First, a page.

The study was approved by the Chulalongkorn University Faculty of Medicine Institutional Review Board (institutional review board no. 002/60). We tested clinical specimens from 482 children requiring hospital care for HFMD (n = 435) and herpangina (n = 47) that were submitted to King Chulalongkorn Memorial Hospital (Bangkok, Thailand) during January 1–October 30, 2017, from 12 provinces with reported HFMD outbreaks (Technical Appendix Figure 1). The study population was 273 boys and 209 girls (sex ratio M:F 1.3:1; age range 4 days to 45 years; mean ± SD age 2.9 ± 4.0 years; median age 2.0 years).
We subjected specimens to 2 real-time reverse transcription PCRs (RT-PCRs). The first RT-PCR identifies enterovirus A71 (EV-A71), CV-A6, and CV-A16 (5). We then subjected virus-positive samples to full-length virus capsid protein 1 (VP1) gene amplification by using a conventional RT-PCR and nucleotide sequencing to identify EV-A71 subgenogroups (6). The second RT-PCR is a pan-enterovirus real-time RT-PCR, which also detects the glyceraldehyde-3-phosphate dehydrogenase gene (internal control). We subjected samples to a conventional RT-PCR that used CODEHOP degenerate primers to identify enterovirus serotypes other than EV-A71, CV-A6, and CV-A16 (7). We also performed molecular typing by using phylogenetic analysis and nucleotide sequence comparisons of strains. Sequences were deposited in GenBank (accession nos. MG843892–844136).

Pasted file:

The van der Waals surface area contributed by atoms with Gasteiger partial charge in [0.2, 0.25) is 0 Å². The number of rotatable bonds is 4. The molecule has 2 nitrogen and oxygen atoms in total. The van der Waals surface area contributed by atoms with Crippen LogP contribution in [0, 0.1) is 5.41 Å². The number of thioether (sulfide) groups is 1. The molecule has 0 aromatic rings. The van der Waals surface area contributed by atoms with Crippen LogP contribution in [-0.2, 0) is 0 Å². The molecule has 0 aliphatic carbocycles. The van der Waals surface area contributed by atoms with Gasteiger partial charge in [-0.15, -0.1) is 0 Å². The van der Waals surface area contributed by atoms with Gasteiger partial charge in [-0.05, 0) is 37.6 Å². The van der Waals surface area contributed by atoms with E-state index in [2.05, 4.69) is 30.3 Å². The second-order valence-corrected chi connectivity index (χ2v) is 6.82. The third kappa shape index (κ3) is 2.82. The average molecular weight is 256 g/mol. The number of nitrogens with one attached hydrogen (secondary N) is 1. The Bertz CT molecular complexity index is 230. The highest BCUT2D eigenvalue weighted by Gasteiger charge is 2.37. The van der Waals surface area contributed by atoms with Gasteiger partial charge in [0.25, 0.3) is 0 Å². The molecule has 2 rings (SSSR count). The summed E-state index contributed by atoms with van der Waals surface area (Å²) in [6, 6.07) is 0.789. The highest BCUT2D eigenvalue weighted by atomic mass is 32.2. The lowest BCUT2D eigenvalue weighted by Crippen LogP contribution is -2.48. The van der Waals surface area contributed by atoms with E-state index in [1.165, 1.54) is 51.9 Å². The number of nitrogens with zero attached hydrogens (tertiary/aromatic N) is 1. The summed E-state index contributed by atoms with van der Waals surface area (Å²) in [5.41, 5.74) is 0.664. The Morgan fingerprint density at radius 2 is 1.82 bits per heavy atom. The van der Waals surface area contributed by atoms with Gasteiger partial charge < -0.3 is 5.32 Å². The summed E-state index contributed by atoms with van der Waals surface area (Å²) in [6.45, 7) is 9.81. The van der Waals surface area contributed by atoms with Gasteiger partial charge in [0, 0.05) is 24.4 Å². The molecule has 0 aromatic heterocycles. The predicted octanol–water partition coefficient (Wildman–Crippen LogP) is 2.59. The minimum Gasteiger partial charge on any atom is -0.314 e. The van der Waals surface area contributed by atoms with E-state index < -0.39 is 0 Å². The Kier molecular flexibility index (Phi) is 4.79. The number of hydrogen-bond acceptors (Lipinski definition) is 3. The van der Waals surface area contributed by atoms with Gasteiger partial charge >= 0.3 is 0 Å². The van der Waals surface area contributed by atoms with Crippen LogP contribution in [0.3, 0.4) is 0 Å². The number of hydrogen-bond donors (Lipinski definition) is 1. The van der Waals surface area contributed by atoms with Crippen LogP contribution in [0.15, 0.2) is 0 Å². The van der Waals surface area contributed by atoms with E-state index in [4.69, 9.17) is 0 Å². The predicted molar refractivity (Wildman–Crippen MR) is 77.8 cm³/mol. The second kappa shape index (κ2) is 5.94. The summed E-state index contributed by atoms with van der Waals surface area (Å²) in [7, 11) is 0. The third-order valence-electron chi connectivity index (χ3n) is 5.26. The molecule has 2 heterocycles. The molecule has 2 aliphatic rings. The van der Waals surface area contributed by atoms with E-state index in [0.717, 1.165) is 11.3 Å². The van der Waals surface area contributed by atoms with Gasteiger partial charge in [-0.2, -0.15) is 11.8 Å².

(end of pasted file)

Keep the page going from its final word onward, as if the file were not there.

Enterovirus infections were detected throughout the year; increased frequency was observed in the rainy season (June–September) (Technical Appendix Figure 1). Enteroviruses were identified in 67.4% (325/482) of samples. EV-A71 was most frequent (33.8%, 163/482), followed by CV-A6 (6.0%, 29/482), and CV-A16 (2.7%, 13/482). Analysis of partial VP1 sequences showed that almost all (99.4%, 162/163) of EV-A71 was subgenogroup B5: only 2 samples were subgenogroup C4 (Technical Appendix Figure 1A). Full-length VP1 analysis also confirmed our EV-A71 subgenogroup assignment (Technical Appendix Figure 2).